I I first walked around downtown Cincinnati, just a few blocks north from the downtown Ohio River with sparse skyscrapers, when I started following street art. Vast, colorful murals adorn many of the walls, from the exteriors of restaurants and apartment complexes to the half-destroyed buildings where vacant lots are now used as special parking lots.
The vivid images help me understand a little more about Cincy’s past and present – affectionately known to locals – whose work ranges from illustrations of local heroes, such as Modernist wildlife artist Charley Harper and many other sports stars, to images of food, abstract design and other messages of political tolerance and solidarity. One even described several toys invented by the Cincinnatian company, Kenner Products, many of which were childhood staples of British children: Care Bears, Star Wars action figures, Play-Doh.
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Since I had arrived the day before on a new non-stop British Airways flight, where a fellow passenger, an Englishman who had lived here for five years, described the place as “a big city with a small town feel”, laid-back Cincinnati and the midwest appealed to me in every way – especially because the late Jerry Springer was once its mayor. To begin with, it lies on three states. The majority of it is located in Ohio, while a piece stretches to Indiana. However, you fly to northern Kentucky, located just across the Ohio River that flows through the city. This is where I met historian Rick Pender – author of 100 things to do in Cincinnati before you die – at my hotel, the shiny new one North, in Covington. This charming neighborhood is all about ornately decorated low-brick Victorian buildings interspersed with trendy coffee shops, independent shops (or both in one, such as Roebling Books and Coffee), stylish bars and restaurants, like the famous farm-to-table Bouquet. I loved it immediately.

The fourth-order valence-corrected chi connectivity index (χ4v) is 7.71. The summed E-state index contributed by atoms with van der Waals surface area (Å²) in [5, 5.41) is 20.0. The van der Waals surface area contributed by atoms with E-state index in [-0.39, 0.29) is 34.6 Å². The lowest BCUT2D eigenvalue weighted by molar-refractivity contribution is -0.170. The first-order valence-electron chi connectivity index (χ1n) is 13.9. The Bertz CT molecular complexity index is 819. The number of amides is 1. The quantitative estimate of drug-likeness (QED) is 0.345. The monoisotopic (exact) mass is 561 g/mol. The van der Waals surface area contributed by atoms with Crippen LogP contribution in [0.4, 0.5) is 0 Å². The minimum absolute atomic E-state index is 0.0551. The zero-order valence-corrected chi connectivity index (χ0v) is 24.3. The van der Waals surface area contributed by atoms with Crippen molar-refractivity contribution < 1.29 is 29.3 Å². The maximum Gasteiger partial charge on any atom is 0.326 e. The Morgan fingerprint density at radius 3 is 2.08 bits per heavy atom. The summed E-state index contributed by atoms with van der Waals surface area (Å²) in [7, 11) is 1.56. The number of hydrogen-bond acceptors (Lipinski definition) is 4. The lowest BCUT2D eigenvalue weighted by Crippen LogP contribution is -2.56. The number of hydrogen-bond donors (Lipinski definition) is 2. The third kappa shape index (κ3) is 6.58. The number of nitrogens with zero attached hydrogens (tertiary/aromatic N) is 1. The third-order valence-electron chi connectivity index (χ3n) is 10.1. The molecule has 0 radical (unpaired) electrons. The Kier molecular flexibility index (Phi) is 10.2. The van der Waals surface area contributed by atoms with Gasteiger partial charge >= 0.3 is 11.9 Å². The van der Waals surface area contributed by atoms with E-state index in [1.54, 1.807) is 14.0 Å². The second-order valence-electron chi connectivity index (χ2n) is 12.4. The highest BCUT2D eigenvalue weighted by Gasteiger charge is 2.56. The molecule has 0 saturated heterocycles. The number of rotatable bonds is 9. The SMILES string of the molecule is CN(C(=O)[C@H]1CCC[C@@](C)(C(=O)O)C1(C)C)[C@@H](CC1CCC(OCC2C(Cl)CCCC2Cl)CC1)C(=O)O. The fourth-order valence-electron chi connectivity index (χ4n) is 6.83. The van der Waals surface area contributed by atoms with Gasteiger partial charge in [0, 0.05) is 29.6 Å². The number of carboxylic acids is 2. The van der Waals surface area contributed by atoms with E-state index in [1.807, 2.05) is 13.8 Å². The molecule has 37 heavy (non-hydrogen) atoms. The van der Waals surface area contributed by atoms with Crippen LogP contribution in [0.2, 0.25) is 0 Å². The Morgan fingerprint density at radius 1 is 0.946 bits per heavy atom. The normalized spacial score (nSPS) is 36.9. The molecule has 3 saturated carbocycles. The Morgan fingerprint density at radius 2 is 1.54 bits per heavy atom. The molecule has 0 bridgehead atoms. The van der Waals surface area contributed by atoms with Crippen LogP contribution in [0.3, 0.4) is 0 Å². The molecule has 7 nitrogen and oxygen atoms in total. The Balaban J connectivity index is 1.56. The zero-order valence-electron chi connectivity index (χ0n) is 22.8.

“Cincinnati has two stories to tell,” Rick began. “Where we are is the gateway to the South, and the land of bourbon, but if you cross the river, it’s all beer.” Cincinnati was officially founded in 1788, when the Americans began to expand westward. They chose to settle here, at the confluence of two rivers – the other being called Licking – and the city is named after a former Roman statesman, Cincinnatus (to whom George Washington is often compared for his civic pride). However, most of the industry that developed after that was thanks to the Germans.
“We’re famous for our brewing, pork processing and meat packing, thanks to the massive influx of German immigrants in the 1830s,” says Rick. Aside from the availability of work, they are attracted by the riverside’s similarity to the Rhine and the sense of belonging that it brings. By 1840, 30% of Cincinnati’s population was German; by 1850 it was 50%. You have to thank them for the deliciousness sausage You can find it on many menus and in food markets – which once earned the city its delightful nickname Porkopolis – and its craft beer heritage.
One area where the Germans settled was the historic Mainstrasse Village. This set of ridiculously beautiful streets and avenues is lined with the kind of fine homes you might find in London’s Notting Hill – all with pale facades and tall windows – except that they sell for a quarter of the price. Many German details remain, from the Gothic writing on some shop signs to businesses owned by family names such as Jentz, Kemper and Frisch, as well as the picturesque, if slightly out-of-the-way, glockenspiel bell tower inside Goebel Park. At the Cock and Bull village pub on Main Street, I drank some local beer; Rheingeist Brewery’s Truth IPA has a refreshing, tropical flavor, but I prefer the ballast, thick batter of home-baked cookies, dipped in beer-infused melted cheese.